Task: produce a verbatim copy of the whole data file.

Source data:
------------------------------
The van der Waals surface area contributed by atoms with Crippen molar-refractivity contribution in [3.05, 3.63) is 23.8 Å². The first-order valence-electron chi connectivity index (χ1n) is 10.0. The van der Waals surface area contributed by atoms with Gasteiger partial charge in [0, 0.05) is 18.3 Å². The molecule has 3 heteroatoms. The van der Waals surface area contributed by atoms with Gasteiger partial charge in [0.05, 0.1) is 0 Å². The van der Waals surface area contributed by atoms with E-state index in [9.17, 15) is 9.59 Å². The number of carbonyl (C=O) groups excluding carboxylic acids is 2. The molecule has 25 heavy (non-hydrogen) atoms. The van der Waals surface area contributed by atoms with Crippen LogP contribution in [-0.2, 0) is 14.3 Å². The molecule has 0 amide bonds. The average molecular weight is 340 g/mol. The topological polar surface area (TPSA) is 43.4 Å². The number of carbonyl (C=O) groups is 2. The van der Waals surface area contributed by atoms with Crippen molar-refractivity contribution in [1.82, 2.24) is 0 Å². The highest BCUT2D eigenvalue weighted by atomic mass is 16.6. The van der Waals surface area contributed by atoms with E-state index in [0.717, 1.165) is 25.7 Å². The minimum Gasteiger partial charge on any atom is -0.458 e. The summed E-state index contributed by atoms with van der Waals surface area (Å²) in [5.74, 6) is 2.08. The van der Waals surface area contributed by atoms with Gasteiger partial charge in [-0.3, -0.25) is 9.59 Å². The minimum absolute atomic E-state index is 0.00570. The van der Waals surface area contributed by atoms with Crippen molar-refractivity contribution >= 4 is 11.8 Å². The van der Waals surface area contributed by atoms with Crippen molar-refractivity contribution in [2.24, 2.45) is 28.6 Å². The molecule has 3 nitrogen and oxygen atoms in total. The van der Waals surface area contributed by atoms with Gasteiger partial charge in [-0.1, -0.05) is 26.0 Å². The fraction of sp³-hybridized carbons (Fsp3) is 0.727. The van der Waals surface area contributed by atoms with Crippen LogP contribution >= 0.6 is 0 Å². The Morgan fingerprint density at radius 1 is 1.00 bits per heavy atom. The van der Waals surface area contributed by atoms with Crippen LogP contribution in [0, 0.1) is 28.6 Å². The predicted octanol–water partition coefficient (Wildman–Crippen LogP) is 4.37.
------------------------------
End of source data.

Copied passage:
The van der Waals surface area contributed by atoms with Crippen molar-refractivity contribution in [3.05, 3.63) is 23.8 Å². The first-order valence-electron chi connectivity index (χ1n) is 10.0. The van der Waals surface area contributed by atoms with Gasteiger partial charge in [0, 0.05) is 18.3 Å². The molecule has 3 heteroatoms. The van der Waals surface area contributed by atoms with Gasteiger partial charge in [0.05, 0.1) is 0 Å². The van der Waals surface area contributed by atoms with E-state index in [9.17, 15) is 9.59 Å². The number of carbonyl (C=O) groups excluding carboxylic acids is 2. The molecule has 25 heavy (non-hydrogen) atoms. The van der Waals surface area contributed by atoms with Crippen LogP contribution in [-0.2, 0) is 14.3 Å². The molecule has 0 amide bonds. The average molecular weight is 340 g/mol. The topological polar surface area (TPSA) is 43.4 Å². The number of carbonyl (C=O) groups is 2. The van der Waals surface area contributed by atoms with Crippen molar-refractivity contribution in [1.82, 2.24) is 0 Å². The highest BCUT2D eigenvalue weighted by atomic mass is 16.6. The van der Waals surface area contributed by atoms with E-state index in [0.717, 1.165) is 25.7 Å². The minimum Gasteiger partial charge on any atom is -0.458 e. The summed E-state index contributed by atoms with van der Waals surface area (Å²) in [5.74, 6) is 2.08. The van der Waals surface area contributed by atoms with Gasteiger partial charge in [-0.3, -0.25) is 9.59 Å². The minimum absolute atomic E-state index is 0.00570. The van der Waals surface area contributed by atoms with Crippen molar-refractivity contribution >= 4 is 11.8 Å². The van der Waals surface area contributed by atoms with Crippen molar-refractivity contribution in [2.24, 2.45) is 28.6 Å². The molecule has 3 nitrogen and oxygen atoms in total. The van der Waals surface area contributed by atoms with Gasteiger partial charge in [-0.1, -0.05) is 26.0 Å². The fraction of sp³-hybridized carbons (Fsp3) is 0.727. The van der Waals surface area contributed by atoms with Crippen LogP contribution >= 0.6 is 0 Å². The Morgan fingerprint density at radius 1 is 1.00 bits per heavy atom. The van der Waals surface area contributed by atoms with Crippen LogP contribution in [0, 0.1) is 28.6 Å². The predicted octanol–water partition coefficient (Wildman–Crippen LogP) is 4.37.